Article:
I learned this month that one of my personal essays will be published by a literary magazine that I like and respect. It seemed like a bit of a long shot when I first submitted it. After four months of waiting, I was starting to lose hope.
I found out that I got an acceptance during a staff meeting at work. I glanced down at my phone, and there it was. They said they loved it, and there was no “but” afterwards. They will publish it in June. I literally started crying with surprise and gratitude.
Anyone who has ever been in a writing workshop with me has probably read this piece in one form or another. I’ve worked on it for years. It has been the hardest piece to finish and the scariest to share. And now I can finally be done with it–let it fly out into the world.
Now I’ve moved on to working on some new essays. It seems the hardest essays to write end up being the best, so I’m holding onto hope that I’ll make some breakthroughs this summer with a couple pieces that have been keeping me up at night.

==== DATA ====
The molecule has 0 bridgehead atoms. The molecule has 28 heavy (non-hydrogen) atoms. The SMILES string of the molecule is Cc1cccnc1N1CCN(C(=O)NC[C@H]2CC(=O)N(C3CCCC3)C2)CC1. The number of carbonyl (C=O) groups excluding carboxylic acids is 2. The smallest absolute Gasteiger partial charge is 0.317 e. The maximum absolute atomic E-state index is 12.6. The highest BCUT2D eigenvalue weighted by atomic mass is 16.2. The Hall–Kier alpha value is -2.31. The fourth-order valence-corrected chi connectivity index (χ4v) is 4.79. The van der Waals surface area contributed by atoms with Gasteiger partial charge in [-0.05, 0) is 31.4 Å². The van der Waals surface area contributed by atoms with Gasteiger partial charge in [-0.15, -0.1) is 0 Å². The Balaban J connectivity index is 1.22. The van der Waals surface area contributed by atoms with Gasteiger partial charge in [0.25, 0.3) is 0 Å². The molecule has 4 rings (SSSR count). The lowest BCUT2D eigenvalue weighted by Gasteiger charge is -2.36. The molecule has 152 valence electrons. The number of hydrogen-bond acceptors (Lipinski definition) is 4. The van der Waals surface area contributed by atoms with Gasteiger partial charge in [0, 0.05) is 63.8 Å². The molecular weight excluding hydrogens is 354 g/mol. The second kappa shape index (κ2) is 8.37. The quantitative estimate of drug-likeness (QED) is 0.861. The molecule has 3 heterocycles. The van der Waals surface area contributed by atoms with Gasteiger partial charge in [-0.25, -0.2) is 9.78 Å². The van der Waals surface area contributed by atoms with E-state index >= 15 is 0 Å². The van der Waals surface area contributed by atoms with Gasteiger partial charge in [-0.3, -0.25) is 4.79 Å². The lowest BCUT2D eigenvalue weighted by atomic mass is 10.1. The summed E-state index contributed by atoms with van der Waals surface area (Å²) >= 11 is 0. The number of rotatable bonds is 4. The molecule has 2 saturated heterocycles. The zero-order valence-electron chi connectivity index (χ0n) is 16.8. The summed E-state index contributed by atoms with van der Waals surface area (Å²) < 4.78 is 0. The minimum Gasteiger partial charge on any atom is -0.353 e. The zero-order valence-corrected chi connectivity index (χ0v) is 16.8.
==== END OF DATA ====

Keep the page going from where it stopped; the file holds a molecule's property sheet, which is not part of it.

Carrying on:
Spring has Sprung
The spring 2017 semester is coming to a close, and I’m buzzing with all the energy that the possibility of the summer brings–time to read, write, golf, hike, camp, attend music festivals, work out, travel, see my friends and family, and think, “what’s next?”
For the past seven years, I’ve been the director of a local arm of a national non-profit for educators, all while teaching 8-9 college writing courses per year. I loved the work of leading the Denver Writing Project and made some of my closest friends through that experience. I both wanted to give another colleague the chance to lead the organization and to create space for a new adventure in my creative/professional life.
But as the semester ends, I have this intense feeling that I need to do everything right now–I need to write, freelance, and publish more, improve my classes for next fall, work out, fix everything that needs fixing at the house, go back to grad school for a second advanced degree, and so on. I always seem to want to conquer the world immediately, when I know I need to just take a few breaths and patiently wait for clarity about what comes next so that I can be certain I am making a rational decision.
Sometimes the hardest decision is to wait and see.